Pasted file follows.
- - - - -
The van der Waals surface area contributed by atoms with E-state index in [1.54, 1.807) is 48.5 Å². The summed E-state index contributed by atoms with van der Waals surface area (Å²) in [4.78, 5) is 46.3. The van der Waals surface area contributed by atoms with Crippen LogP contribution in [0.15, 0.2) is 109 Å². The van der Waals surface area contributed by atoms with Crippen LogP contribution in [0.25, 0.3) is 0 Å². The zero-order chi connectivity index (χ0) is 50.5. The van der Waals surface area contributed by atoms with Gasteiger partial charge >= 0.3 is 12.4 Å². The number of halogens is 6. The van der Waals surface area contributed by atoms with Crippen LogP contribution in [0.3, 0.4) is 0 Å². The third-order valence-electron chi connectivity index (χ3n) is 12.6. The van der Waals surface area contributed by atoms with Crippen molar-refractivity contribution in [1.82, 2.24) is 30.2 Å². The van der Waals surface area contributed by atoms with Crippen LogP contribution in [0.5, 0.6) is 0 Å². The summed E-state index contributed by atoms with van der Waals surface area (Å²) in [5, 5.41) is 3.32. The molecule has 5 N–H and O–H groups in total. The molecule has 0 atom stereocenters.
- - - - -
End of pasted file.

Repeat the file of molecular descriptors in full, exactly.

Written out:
The van der Waals surface area contributed by atoms with E-state index in [1.54, 1.807) is 48.5 Å². The summed E-state index contributed by atoms with van der Waals surface area (Å²) in [4.78, 5) is 46.3. The van der Waals surface area contributed by atoms with Crippen LogP contribution in [0.15, 0.2) is 109 Å². The van der Waals surface area contributed by atoms with Crippen LogP contribution in [0.25, 0.3) is 0 Å². The zero-order chi connectivity index (χ0) is 50.5. The van der Waals surface area contributed by atoms with Gasteiger partial charge >= 0.3 is 12.4 Å². The number of halogens is 6. The van der Waals surface area contributed by atoms with Crippen LogP contribution in [0.3, 0.4) is 0 Å². The third-order valence-electron chi connectivity index (χ3n) is 12.6. The van der Waals surface area contributed by atoms with Crippen molar-refractivity contribution in [1.82, 2.24) is 30.2 Å². The van der Waals surface area contributed by atoms with Crippen LogP contribution in [0.5, 0.6) is 0 Å². The summed E-state index contributed by atoms with van der Waals surface area (Å²) in [5, 5.41) is 3.32. The molecule has 5 N–H and O–H groups in total. The molecule has 0 atom stereocenters.